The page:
I am trying to calculate the fuel cell potential for the electrolysis of ammonia with the following equation:

E = Gibbs free energy for the reaction/(# electrons X Faraday's Constant)

The half reactions are as follows:

$$2NH_3 + 6OH^- -> N_2 + 6H_2O + 6e (Anode) E^0 = -0.77 V $$ $$ 6H_2O + 6e -> 3H_2 + 6OH^- (Cathode) E^0 = -0.83 V $$

I obtained the potencial values from the following paper and (double checked online as well): https://www.researchgate.net/publication/327875102_Review-Ammonia_Oxidation_Electrocatalysis_for_Hydrogen_Generation_and_Fuel_Cells Equations (4a,4b and 4c)

The overall reaction is then:

$$2NH_3 -> N2 + 3H_2 $$ $$E^0 = +0.06 V $$ ** in the paper they seem to imply that the cell voltage is $$ + 0.06 V$$ which I don't understand why, since the oxidation takes place at the anode, therefore for the anode the potential should be $$ E^0 = +0.77 V$$ from my understanding.

I have doubled check my standard enthalpies of formation and entropies of formation. However, when I calculate the Gibbs free energy of the reaction I keep getting $$ E^0 = -0.06 V$$ for the overall reaction. My Gibbs free energy is positive and the temperature I am using is 298 K, also NH3 is in a gaseous state. I have tried calculating the $$ E^0 $$ for $$ H_2 + 0.5 O_2 -> H_2O $$ and I obtain a cell voltage of $$ E^0 = 1.23 V $$ which corresponds to the reaction Gibbs free energy of $$ - 237 kJ/mol $$ , I just don't know where I am getting confused in the ammonia reaction.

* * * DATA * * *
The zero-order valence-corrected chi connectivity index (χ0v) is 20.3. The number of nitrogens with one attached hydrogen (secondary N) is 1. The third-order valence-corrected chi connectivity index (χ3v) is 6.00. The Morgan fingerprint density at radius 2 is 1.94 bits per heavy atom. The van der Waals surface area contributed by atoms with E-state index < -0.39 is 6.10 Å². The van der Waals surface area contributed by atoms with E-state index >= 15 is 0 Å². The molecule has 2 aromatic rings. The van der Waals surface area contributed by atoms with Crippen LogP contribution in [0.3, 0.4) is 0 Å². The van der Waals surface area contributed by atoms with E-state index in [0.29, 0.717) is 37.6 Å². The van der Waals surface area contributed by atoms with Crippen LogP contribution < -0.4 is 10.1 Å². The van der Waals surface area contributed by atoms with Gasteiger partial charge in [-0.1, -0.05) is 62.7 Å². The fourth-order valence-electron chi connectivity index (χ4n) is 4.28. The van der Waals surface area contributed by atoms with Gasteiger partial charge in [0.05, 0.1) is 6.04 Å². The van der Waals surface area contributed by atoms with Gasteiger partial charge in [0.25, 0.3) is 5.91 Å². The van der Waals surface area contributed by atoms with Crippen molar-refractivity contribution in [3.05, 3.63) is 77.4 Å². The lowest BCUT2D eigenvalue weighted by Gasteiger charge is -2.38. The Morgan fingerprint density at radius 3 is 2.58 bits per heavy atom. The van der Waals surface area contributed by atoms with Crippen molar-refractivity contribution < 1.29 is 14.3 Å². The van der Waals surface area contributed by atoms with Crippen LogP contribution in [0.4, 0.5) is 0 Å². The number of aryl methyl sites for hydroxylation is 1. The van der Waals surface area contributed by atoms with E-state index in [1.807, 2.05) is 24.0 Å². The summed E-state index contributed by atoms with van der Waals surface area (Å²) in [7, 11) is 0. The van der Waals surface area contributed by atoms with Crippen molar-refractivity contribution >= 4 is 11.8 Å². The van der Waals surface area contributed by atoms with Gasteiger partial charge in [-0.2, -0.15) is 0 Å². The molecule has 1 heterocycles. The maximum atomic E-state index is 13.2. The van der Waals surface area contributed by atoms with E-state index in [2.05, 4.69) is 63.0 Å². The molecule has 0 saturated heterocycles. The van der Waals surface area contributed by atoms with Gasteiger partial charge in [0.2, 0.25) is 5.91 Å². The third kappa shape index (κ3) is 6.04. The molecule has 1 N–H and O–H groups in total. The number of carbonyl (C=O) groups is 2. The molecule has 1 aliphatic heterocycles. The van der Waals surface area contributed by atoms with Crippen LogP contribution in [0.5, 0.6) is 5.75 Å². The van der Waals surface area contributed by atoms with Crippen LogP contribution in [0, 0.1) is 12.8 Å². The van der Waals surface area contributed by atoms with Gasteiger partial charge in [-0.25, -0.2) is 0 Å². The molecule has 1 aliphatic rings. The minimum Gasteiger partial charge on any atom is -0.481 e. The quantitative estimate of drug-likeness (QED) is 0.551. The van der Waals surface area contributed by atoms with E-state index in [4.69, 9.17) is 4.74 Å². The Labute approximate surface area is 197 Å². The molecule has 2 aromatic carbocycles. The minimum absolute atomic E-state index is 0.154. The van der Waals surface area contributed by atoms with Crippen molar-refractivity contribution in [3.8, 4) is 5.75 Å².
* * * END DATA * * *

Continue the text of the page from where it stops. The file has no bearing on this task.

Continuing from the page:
In the paper they mention that the reaction is thermodynamically favorable, but I don't see how when the Gibbs free energy for the reaction is positive.

  • $\begingroup$ Based on the wiki articles for "Ammonia" and the "Haber process", I think your standard potential value is -0.06 V, as you say. From the second source, equilibrium favors ammonia under standard conditions, though (for kinetic reasons) the reaction doesn't happen at any measurable rate. So the ammonia decomposition reaction would be -0.06 V standard cell potential, as you say. I look forward to seeing a nice answer to this! $\endgroup$ – Ed V Jun 20 '19 at 13:58

You can see my detailed response on the sign of electrode potentials here: Still taught to reverse oxidation half cells in electrochemistry?

To summarize, electrochemists all over the world have decided to quote all electrode potentials as reduction potentials. This tug of war of signs between the so-called European convention and American convention of electrochemistry for more than a century, resulted in this decision. Basically, the current convention is the same as that of Ostwald.

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